The American Indian Wars is the collective name for the various armed conflicts that were fought by European governments and colonists, and later by the governments and settlers, against various American Indian and First Nation tribes. These conflicts occurred in North America from the time of the earliest colonial settlements in the 17th century until the early 20th century.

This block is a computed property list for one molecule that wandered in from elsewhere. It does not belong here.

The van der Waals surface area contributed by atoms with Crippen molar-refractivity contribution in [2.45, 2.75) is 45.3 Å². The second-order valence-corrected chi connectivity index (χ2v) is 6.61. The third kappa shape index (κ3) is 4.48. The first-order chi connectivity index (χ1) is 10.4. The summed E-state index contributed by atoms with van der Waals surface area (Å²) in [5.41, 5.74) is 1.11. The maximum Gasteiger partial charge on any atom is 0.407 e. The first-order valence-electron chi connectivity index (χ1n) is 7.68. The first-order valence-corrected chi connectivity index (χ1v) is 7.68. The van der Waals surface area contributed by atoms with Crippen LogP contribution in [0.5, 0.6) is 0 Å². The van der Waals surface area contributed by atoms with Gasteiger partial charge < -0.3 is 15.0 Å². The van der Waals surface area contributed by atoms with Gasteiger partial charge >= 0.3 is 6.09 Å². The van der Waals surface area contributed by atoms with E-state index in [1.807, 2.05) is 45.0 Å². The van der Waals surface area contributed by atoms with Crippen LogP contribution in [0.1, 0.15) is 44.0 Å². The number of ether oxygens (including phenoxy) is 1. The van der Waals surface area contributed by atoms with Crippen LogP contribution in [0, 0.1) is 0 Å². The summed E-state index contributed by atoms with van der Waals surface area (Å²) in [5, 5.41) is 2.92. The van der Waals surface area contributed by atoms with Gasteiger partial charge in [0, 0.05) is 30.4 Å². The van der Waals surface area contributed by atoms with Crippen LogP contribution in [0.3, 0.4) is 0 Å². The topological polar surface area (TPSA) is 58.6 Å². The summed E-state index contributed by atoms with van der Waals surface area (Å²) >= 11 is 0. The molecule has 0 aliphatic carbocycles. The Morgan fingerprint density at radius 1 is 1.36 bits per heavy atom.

At the end of the U.S. Civil War the army reorganized and authorized the formation of two regiments of black cavalry (the 9th and 10th US Cavalry) on September 21, 1866, at Fort Leavenworth, Kansas. The nickname "Buffalo Soldiers" was given to the Negro Cavalry by Native American tribes who fought in the Indian Wars. Although several African American regiments were raised during the Civil War as part of the Union Army (including the 54th Massachusetts Volunteer Infantry and the many United States Colored Troops Regiments), the "Buffalo Soldiers" were established by Congress as the first peacetime all-black regiments in the regular U.S. Army.